Egypt, rather than blocking NPT deliberations, is negotiating with the United States and Russia a mechanism for moving toward a conference on the stated goal of a Middle East free of nuclear weapons. Egypt has long championed this cause (officially, the policy of both the United States and Israel), but is frustrated by neglect of the issue since it was endorsed at the 1995 NPT conference. Progress now would undercut Iran's pose as the champion of the Muslim world on nuclear matters -- which is one reason why its rival, Egypt, might be pushing it.
"The matter of a Middle East zone is becoming a higher priority," reports the Global Security Newswire
, "as nations in the region acquire nuclear power technology and consider their response to Iran's disputed atomic activities." The five NPT nuclear-weapon states (the United States, Russia, Britain, France, and China) endorsed the concept in their joint statement on May 5
Clinton said in her speech that the United States was "prepared to support practical measures" toward establishing the zone. "We're not there yet, but we are talking," one Arab diplomat told Global Security Newswire
. "A conference should look at whatever steps are necessary to move forward," another Arab diplomat said. "But we expect it would be one which would launch negotiations on a zone and not just be a talk shop."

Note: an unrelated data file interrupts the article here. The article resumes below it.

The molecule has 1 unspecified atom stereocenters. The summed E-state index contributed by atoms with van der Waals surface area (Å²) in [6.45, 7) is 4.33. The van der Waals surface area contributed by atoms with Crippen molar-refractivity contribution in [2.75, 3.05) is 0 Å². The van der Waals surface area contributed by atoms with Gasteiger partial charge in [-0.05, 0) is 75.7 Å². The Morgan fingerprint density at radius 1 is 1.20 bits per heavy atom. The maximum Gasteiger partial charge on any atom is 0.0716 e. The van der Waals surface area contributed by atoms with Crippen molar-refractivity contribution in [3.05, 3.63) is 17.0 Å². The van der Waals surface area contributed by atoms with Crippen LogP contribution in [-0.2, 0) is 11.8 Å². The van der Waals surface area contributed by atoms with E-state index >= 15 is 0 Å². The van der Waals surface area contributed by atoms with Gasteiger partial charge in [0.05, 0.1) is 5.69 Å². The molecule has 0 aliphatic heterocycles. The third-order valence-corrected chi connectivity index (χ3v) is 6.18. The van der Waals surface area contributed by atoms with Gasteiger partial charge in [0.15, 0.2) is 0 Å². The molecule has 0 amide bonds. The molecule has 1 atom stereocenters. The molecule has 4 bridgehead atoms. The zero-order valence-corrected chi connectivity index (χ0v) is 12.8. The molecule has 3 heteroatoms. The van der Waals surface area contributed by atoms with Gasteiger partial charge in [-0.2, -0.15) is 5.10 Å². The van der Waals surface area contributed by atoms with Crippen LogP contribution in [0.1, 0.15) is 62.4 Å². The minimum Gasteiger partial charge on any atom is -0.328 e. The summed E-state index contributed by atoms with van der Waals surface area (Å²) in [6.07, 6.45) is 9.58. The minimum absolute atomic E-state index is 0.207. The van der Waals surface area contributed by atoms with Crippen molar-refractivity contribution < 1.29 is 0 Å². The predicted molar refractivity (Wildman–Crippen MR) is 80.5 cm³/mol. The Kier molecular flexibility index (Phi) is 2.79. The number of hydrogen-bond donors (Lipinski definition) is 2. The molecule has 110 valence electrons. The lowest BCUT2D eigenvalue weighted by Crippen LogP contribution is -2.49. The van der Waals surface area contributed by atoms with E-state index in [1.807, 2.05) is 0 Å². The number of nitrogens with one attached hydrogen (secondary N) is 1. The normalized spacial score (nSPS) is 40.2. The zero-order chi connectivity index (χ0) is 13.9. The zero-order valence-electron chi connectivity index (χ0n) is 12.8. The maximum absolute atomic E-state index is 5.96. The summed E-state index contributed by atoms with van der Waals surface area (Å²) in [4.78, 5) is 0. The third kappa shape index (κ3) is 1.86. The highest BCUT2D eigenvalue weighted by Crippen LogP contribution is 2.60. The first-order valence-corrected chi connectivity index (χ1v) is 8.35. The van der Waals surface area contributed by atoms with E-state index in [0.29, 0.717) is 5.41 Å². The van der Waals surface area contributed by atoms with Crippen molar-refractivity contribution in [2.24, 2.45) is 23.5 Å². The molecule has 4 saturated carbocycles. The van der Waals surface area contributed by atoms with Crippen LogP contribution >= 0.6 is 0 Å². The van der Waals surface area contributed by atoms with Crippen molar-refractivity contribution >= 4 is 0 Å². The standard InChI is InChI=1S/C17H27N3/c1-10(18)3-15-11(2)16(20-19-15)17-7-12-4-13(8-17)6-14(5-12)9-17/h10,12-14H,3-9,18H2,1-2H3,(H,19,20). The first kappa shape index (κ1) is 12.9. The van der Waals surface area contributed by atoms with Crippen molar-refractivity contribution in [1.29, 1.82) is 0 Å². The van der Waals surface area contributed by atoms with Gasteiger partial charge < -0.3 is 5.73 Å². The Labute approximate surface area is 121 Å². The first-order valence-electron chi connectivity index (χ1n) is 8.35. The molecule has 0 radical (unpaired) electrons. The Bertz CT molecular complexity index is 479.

Iran's waning influence in conference halls mirrors global attitudes. A recent BBC World Service survey
found global attitudes toward Iran are the most critical of all countries included in the poll. Twenty-five out of 28 countries polled believe Iran's influence on the world is mainly negative. By contrast, global views of the United States' influence have improved sharply. For the first time since 2005, the world sees U.S. influence as more positive than negative.
U.S. strategy working
The shift in U.S. strategy from regime change (which resulted in an acceleration of Iran's nuclear program and strengthening of the regime) to a strategy of engagement and containment has put Iran on the defensive. By not overtly threatening Iran, the United States has enlarged the political space for internal Iranian protests and weakened the desire of other states to defend Iran from Western pressure.
Simultaneously, the United States has shifted to fulfill its own NPT obligations, negotiating new arms reductions with Russia, reducing the role of nuclear weapons in its force posture, and uniting dozens of countries in a drive to prevent nuclear terrorism. This increases U.S. leverage to get other states to step up the enforcement of treaty constraints on proliferators. As Clinton said, "As we work to uphold our end of the basic bargain of the NPT, we are asking all signatories to do the same."
The bottom line? Ahmadinejad's diplomatic offensive flopped. The regime is, as U.S. Vice President Joe Biden says, more isolated domestically, regionally, and internationally than it has ever been.
There is no complete solution yet in sight, and several key countries, such as Turkey
, are hedging their bets, but as the NPT conference has shown the trends are moving favorably for American strategy.
(Reprinted from Foreign Policy's Middle East Channel. Sign up here to receive the Middle East Channel's twice-weekly brief in your inbox, and follow the Middle East Channel on Twitter.)